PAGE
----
Homework works best when it is a targeted, well-designed strategy to support learning and understanding. Digital technology offers the opportunity to re-design homework tasks to take advantage of multimedia recording and editing tools.
What does it mean?
New digital tools and resources can be very enticing and many certainly have the ‘wow factor’. We need to think carefully about what homework we set, however, so that it is effective in supporting learning. The quality of homework depends on the quality of the teaching and your ability to set clear, purposeful tasks – no amount of technology can make up for this.
What are the implications for teachers?
Online research and word-processing are often what first comes to mind when we think of technology-aided homework, but you can do more. One opportunity for all teachers in all phases is to take advantage of the testing effect by directing students to online quizzes and tests as homework. This not only supports your students with frequent retrieval practice exercises, but it can also reduce your marking workload. Results are compiled automatically and can be retrieved easily so you get a concise picture of what has been learnt well, and what hasn’t, to inform your future planning.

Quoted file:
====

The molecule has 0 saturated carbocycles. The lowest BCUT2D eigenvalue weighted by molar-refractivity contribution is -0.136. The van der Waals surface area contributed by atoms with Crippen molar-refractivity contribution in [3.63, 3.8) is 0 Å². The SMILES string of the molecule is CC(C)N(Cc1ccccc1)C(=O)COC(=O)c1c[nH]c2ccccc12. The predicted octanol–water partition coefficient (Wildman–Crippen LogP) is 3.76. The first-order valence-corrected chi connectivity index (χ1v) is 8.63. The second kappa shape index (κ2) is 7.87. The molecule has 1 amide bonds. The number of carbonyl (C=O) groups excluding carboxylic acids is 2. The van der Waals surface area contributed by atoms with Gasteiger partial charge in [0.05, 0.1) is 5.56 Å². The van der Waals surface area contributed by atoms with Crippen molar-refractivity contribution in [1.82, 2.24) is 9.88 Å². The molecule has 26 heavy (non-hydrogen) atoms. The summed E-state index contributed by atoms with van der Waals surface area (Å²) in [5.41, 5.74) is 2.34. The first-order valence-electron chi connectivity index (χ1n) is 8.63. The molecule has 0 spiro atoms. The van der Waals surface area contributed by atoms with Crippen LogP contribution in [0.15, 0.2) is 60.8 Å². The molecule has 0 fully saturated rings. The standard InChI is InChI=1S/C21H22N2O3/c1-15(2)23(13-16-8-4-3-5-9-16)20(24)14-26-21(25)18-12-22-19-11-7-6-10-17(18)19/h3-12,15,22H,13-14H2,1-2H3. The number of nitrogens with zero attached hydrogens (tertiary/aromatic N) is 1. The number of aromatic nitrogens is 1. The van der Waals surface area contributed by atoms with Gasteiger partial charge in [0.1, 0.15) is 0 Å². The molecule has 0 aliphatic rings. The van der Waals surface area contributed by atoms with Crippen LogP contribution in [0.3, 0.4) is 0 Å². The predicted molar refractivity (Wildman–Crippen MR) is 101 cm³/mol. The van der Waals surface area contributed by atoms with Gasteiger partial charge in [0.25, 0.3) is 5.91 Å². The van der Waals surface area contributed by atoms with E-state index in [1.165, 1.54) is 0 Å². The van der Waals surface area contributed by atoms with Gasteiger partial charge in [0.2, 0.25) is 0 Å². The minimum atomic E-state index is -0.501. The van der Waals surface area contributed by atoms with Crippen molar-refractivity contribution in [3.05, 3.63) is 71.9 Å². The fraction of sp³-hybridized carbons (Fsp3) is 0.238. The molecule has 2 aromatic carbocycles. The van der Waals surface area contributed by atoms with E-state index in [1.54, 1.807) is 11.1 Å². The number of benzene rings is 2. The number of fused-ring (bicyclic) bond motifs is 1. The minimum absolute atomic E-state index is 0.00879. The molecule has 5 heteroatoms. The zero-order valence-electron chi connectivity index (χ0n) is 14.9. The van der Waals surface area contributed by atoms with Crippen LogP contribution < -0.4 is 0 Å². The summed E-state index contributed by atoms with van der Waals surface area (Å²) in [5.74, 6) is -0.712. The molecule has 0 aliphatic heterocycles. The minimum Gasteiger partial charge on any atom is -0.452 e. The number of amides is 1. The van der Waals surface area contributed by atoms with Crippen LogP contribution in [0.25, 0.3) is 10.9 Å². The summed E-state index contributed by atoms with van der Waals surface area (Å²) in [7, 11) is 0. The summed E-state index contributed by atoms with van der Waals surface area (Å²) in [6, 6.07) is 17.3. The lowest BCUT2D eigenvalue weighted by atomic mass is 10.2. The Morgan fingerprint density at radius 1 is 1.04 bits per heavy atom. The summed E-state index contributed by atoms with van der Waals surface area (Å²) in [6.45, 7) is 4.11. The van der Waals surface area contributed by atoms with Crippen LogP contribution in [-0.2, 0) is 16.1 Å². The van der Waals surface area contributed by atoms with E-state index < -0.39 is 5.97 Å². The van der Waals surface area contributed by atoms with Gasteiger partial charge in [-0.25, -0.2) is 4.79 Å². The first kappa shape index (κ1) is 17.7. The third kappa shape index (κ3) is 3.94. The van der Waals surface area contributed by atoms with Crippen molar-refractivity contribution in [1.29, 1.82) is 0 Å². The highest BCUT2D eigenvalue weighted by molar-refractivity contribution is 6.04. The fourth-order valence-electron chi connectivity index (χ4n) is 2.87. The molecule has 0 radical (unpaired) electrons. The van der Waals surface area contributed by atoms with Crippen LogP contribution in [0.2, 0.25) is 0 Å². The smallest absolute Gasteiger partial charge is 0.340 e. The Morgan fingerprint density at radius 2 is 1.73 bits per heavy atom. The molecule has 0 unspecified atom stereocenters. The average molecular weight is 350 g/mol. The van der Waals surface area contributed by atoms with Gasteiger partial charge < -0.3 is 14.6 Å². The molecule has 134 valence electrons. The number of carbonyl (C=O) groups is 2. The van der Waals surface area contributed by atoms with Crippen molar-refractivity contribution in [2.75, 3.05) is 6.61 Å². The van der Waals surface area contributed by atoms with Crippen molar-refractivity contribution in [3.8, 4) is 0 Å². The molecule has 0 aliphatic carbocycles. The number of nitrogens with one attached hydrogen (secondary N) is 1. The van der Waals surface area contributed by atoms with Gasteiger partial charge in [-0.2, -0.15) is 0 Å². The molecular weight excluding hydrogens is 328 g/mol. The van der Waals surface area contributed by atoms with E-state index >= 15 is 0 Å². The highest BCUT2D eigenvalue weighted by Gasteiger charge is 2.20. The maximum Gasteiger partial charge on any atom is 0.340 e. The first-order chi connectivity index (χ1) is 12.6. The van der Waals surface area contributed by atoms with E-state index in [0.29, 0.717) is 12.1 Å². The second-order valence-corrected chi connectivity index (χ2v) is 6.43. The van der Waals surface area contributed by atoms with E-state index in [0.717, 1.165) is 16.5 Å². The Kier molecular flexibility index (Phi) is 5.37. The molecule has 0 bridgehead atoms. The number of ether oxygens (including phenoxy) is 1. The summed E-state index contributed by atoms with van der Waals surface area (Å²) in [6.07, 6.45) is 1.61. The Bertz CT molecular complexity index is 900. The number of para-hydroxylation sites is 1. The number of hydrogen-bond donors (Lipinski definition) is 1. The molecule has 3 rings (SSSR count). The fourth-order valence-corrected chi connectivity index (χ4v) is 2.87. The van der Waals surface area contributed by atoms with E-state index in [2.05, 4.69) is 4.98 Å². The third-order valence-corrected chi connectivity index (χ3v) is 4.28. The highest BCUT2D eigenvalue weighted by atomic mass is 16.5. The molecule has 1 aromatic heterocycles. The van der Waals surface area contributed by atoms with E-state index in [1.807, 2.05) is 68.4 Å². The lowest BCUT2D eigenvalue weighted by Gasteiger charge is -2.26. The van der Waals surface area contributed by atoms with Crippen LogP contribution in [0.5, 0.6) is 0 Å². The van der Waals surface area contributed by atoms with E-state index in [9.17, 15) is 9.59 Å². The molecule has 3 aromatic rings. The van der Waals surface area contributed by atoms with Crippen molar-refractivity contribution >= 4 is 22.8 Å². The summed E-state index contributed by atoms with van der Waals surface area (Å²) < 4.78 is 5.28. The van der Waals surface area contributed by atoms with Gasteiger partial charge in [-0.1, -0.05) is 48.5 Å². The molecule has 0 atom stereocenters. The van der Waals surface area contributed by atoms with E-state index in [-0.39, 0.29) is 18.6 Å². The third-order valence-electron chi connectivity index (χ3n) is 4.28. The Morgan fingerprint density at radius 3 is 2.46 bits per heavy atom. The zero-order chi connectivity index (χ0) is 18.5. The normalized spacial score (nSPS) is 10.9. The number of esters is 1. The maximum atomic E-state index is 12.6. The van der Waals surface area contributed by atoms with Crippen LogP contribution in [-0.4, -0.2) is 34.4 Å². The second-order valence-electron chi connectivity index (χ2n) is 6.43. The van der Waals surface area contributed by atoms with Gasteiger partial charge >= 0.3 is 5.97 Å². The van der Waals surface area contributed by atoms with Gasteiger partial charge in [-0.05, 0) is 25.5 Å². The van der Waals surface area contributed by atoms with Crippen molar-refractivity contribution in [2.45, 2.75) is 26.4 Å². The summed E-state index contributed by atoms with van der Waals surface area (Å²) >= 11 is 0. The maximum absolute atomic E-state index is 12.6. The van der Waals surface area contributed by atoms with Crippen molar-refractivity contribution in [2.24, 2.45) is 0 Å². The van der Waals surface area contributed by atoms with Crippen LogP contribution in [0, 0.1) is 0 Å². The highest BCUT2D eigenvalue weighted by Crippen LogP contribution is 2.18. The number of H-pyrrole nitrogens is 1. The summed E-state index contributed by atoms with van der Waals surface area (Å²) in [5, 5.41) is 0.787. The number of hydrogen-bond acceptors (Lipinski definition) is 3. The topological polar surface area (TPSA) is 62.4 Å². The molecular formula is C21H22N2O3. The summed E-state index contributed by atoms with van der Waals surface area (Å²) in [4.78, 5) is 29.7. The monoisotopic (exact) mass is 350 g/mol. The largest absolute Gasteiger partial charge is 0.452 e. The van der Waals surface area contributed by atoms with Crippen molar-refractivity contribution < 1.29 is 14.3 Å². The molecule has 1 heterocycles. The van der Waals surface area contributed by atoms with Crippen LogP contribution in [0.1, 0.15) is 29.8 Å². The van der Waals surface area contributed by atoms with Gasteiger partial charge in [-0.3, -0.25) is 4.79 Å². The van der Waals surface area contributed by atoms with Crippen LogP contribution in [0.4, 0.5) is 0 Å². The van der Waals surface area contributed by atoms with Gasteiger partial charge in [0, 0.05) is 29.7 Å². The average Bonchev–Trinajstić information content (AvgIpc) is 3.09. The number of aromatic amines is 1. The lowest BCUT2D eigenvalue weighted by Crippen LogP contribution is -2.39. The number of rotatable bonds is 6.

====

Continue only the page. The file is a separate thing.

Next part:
You can also set more in-depth tasks, for example, modern foreign languages teachers can take advantage of digital tools to set speaking tasks for homework; history teachers can ask students to record and edit a video, with the students’ own voice-overs, to assess their knowledge about a historical period; and geography projects can be completed and presented using online presentation tools. The ability to access, record and edit sound and video allows students to use and produce digital artefacts that develop and document their learning.
- Homework is most effective when used as a short, focused intervention, with a specific target and connected with a particular element of learning.
- No amount of technology will make mediocre teaching good or poorly designed homework effective.
Want to know more?
Brown P, Roediger H and McDaniel M (2014) Make It Stick:The Science of Successful Learning. Cambridge, Massachusetts: The Belknap Press of Harvard University Press.
Education Endowment Foundation Teaching and Learning Toolkit (n.d.) Available at: http://educationendowmentfoundation.org.uk/toolkit/ (accessed 13 Jun. 2017).
Rosenshine B (2012) Principles of instruction: Research-based strategies that all teachers should know. American Educator 36(1): 12–19.